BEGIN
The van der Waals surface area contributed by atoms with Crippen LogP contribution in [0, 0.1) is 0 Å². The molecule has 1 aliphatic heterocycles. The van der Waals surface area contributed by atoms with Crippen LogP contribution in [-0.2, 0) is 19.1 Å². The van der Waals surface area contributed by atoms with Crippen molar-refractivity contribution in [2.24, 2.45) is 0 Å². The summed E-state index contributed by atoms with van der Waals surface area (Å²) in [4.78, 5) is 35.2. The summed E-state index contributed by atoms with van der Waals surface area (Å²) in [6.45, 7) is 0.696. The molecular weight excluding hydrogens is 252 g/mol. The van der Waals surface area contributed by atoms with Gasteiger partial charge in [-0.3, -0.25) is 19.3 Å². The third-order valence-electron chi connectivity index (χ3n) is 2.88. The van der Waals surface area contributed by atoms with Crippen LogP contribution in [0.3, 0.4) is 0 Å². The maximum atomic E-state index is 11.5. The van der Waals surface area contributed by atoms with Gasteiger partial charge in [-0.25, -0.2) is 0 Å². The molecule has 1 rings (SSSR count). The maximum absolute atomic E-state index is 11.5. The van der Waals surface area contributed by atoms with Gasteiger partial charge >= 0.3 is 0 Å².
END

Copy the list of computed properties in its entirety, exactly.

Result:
The van der Waals surface area contributed by atoms with Crippen LogP contribution in [0, 0.1) is 0 Å². The molecule has 1 aliphatic heterocycles. The van der Waals surface area contributed by atoms with Crippen LogP contribution in [-0.2, 0) is 19.1 Å². The van der Waals surface area contributed by atoms with Crippen molar-refractivity contribution in [2.24, 2.45) is 0 Å². The summed E-state index contributed by atoms with van der Waals surface area (Å²) in [4.78, 5) is 35.2. The summed E-state index contributed by atoms with van der Waals surface area (Å²) in [6.45, 7) is 0.696. The molecular weight excluding hydrogens is 252 g/mol. The van der Waals surface area contributed by atoms with Gasteiger partial charge in [-0.3, -0.25) is 19.3 Å². The third-order valence-electron chi connectivity index (χ3n) is 2.88. The van der Waals surface area contributed by atoms with Crippen LogP contribution in [0.3, 0.4) is 0 Å². The maximum atomic E-state index is 11.5. The van der Waals surface area contributed by atoms with Gasteiger partial charge in [-0.25, -0.2) is 0 Å². The molecule has 1 rings (SSSR count). The maximum absolute atomic E-state index is 11.5. The van der Waals surface area contributed by atoms with Gasteiger partial charge >= 0.3 is 0 Å².